When I got this book, I was under the impression it was a work of fiction. I obviously hadn't read the summaries for the book very well; the author states very clearly in his forward that this is a true story.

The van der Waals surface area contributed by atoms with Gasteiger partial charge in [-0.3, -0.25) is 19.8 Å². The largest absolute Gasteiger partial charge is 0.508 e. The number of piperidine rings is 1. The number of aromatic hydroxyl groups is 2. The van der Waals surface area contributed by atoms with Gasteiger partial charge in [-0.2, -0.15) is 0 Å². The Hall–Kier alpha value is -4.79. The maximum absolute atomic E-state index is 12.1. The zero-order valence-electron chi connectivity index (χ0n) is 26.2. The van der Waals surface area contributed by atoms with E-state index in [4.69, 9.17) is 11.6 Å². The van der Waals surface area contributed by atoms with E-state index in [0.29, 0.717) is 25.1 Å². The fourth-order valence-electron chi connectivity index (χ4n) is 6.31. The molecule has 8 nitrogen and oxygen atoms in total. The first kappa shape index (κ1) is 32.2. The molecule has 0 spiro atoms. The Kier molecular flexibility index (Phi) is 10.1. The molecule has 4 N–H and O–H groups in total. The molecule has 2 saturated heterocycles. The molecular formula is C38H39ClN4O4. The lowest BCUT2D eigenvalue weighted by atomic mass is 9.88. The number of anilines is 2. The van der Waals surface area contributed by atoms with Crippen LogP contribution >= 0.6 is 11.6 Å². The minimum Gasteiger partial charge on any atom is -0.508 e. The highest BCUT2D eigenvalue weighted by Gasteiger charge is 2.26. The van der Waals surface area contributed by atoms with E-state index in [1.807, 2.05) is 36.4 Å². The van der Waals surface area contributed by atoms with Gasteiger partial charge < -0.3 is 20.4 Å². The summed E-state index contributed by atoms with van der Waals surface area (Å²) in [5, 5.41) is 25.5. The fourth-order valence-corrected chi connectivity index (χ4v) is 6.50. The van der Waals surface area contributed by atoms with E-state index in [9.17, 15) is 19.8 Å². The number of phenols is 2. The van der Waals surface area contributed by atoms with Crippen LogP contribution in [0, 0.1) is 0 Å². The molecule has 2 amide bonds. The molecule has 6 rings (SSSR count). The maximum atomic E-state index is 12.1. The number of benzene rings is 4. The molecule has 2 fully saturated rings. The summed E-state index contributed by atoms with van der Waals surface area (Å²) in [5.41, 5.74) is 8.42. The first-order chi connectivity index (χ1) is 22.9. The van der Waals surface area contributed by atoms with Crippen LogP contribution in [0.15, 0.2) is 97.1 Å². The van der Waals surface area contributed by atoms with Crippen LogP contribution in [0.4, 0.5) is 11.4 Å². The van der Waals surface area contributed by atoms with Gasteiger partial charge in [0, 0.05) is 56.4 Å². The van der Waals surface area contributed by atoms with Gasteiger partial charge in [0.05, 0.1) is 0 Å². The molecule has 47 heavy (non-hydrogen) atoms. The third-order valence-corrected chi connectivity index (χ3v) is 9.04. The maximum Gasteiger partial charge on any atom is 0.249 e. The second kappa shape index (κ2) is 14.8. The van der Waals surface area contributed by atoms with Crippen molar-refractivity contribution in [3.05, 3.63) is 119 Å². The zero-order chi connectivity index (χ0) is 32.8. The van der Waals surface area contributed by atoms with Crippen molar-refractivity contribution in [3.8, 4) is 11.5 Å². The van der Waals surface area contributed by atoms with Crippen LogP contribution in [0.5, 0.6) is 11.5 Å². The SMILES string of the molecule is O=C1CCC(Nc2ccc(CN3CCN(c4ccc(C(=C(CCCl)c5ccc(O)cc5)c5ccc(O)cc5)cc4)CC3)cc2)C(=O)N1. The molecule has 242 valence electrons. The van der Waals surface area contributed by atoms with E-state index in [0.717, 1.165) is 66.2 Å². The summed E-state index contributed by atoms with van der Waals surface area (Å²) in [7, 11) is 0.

I was expecting more crime in this book. What I got instead was a wonderful account of 1890's Chicago, and it's fight for the design and building of the World's Columbian Exposition. The only relics left standing from this wonderful World's Fair is the current Museum of Science & Industry (the fair's Palace of Fine Arts) and the Wooded Island. It is amazing what these great architects were able to pull together in such a short time period at Jackson Park. One of the biggest challenges they faced was how to "Out-Eiffel Eiffel," who had designed and built the Eiffel tower for Paris's world's fair just a few years before. The solution came to me as a surprise, because now this phenomenon is a common attraction. Interlaced with the story of the Exposition is one of serial killer H. H. Holmes. Really the only connection between the two is simply that Holmes happened to live in a close proximity to Jackson Park, bringing him a steady stream of innocent young women to prey on. If Larson had not expressed in his forward that this was a true story, I would have thought Holmes to be a made up character. If this would have just been about Holmes, I probably wouldn't have given it five stars. But the two together made a great read. The advances and influences made from the fair were astounding and I really enjoyed learning about the creation of the White City.